I have often been asked by groups that are to lazy to use Google how to make fake blood. So here I have publisheda couple of recipes for those people.
Realistic Looking Blood (that also tastes good – handy for vampires)
- 2/3 cup Corn Syrup
- 1/3 cup Water
- 5 Tablespoons Corn Starch
- 3 to 5 Teaspoons Red Food Coloring
- 2 or 3 Drops Green Food Coloring
- 1 Drop Peppermint extract, if desired.
Mix the Corn starch thoroughly with the water. Add the Corn Syrup. Mix well. Add red food coloring into the mixture, using only 3 tsp at first. Then add a couple drops of green food colouring to take the ‘pink’ edge off the red coloring. If the mixture is too light, add one or two teapoons more red food colouring. Add an extra drop of green food colouring if the mixture gets too pink again (Real blood is slightly on the dark red to reddish brown side, when its not fresh from the heart). Add one drop of Peppermint extract if you wish a fresh minty blood mixture. The concoction tastes quite pleasant, and can be used as makeup or a “Glass of Wine” for your vampire to drink.
Milk can be added (instead of or with the cornstarch) to keep the blood from being too transparent.
Edible Stage Blood
This recipe makes 1.5 litres of edible, sweet-tasting stage blood, handy for oh-so-many uses around the home. The blood is based on sugar syrup and will keep for ages (it’s so sweet that it is actually toxic to mould), it tastes nice and most importantly, it is cheap and easy to make. There’s just one safety note: Because this blood is almost pure sugar, make sure you don’t inadvertantly feed it to a diabetic player!
Like all other stage blood varieties, it stains, so use stain-proof kitchen gear to make it and make sure that you don’t get too much on player’s expensive kit. To make this blood you will need a large saucepan (at least 3 litres capacity), 1.5 litres’ of bottles with really good caps or stoppers, a funnel, something to stir it with, and a set of teaspoon-type measures.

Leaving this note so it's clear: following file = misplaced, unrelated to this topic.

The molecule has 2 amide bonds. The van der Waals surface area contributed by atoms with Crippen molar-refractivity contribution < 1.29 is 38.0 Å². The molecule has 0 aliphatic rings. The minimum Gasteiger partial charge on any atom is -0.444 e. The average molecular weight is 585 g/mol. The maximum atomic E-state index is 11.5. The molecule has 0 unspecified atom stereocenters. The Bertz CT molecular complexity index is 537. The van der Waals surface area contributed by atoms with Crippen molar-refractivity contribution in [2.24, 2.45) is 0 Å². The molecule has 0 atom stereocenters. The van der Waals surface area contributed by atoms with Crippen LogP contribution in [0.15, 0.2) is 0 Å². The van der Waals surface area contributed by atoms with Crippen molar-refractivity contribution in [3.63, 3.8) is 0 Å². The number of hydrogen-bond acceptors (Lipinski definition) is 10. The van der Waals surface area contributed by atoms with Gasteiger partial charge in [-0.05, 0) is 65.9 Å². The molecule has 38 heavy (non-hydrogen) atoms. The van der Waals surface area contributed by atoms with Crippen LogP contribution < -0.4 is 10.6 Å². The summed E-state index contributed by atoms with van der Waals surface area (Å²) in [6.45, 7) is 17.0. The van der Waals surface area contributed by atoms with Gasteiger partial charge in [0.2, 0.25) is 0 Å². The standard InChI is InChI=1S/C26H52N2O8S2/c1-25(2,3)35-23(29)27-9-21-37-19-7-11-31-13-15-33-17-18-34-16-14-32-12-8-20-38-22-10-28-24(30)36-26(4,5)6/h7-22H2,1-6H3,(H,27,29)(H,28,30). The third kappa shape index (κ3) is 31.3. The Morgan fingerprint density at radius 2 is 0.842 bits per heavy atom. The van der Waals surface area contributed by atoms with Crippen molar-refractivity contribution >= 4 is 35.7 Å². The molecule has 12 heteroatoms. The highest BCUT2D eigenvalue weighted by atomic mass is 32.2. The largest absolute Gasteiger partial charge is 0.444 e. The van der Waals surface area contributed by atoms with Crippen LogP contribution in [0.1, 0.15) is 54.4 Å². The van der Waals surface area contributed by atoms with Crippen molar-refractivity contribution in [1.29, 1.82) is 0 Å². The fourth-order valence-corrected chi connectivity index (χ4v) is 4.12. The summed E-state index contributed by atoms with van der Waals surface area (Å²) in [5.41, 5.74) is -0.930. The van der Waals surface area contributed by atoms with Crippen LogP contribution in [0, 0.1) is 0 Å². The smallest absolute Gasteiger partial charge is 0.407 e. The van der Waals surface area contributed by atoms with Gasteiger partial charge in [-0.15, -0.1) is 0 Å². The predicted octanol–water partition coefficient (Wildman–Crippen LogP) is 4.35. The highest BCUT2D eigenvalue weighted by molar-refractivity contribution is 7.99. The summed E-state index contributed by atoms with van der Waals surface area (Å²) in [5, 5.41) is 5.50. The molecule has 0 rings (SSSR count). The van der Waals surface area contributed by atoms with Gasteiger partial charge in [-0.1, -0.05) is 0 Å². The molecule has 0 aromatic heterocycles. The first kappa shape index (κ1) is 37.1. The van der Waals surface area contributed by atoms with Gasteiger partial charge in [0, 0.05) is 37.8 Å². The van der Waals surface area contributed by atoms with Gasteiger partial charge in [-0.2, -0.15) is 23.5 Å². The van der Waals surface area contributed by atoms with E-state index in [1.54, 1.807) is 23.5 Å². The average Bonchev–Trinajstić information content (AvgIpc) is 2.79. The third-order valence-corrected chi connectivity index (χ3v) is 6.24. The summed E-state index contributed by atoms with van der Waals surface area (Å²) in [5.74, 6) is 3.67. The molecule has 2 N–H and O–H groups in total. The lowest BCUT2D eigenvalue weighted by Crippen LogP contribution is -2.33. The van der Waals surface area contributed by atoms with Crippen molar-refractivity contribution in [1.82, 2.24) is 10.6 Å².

* 1 litre water
* 1.25 kg white granulated sugar
* 3 x 28ml bottles scarlet food colouring
* 1 teaspoon raspberry food colouring
* Half a teaspoon green food colouring
1. Bring the water to the boil in a large saucepan.
2. Gradually add the sugar, stirring until it is all dissolved. There is a lot of sugar in this recipe, but trust me, it will all dissolve in the end.
3. Return to the boil.
4. Boil gently for 10-12 minutes. Remember that boiling sugar can exceed 100oC, so do not leave this unattended and do not do this when there are small children or the pathologically clumsy around. If the pan looks like it will boil over, take it off the heat rather than turning the heat down – it’s far faster.
5. Leave the syrup to cool to room temperature. This could take an hour or two.
6. Stir in the scarlet, raspberry and green food colouring. The green takes the ‘fake red’ edge off the colour. Test the colour of the blood against your hand by running a little down a finger to see if it looks like a nasty cut.
7. When you’re happy with the colour, pour the blood into bottles and seal. It should keep for at least a year.
And for those that want to make break away glass here is a recipe for Sugar Glass
70/30 sugar/corn syrup
dissolve at 107degC
boil to 138degC
Brown corn syrup will give an OK brown glass colour…clear syrup with food colour for anything else. Remove from the
heat and let stand until it just begins to solidify then pour into your mold (see below), cork and rotate all around to keep
the surface evenly coated (wear gloves!). The solution will begin to harden on the walls of the mold and when you have
sufficient build up (experiment is required!) pour off excess liquid and keep turning until cool enough not to slump (I
have someone spray water or just pass it under running water a few times. Remove from mold. We have made glasses
by this method that actors actually drank out of before breaking.
2 c. Water
1 c. White Corn Syrup (Karo)
3 1/2 c. Sugar
1/4 tsp. Cream of Tartar
1) Mix the water, corn syrup, sugar and tartar together in the pot and bring it to a boil on the stove (at about 220 F).
2) Leave it boiling until it reaches 300 F, which will take about 45 minutes. The mixture should be thick, with almost all
water boiled off.
3) As soon as it hits 300 F, pour it into whatever mold you’re using and let it cool.
– Sugar glass doesn’t last long (warps or goes sticky) so make it close to the time when you plan to use it.
– Keep it out of moist areas and direct sun. The same as a lolipop it will melt or go gooey.
– The sugar can attract ants and other bugs so keep it packaged in plastic, etc. until you use it.
– Though only sugar, the glass can have sharp edges/points when broken, so be careful when handling.
– For more information on breakaway glass, molding, and casting of other kinds, I recommend this book:
The Prop Builder’s Molding & Casting Handbook
by Thurston James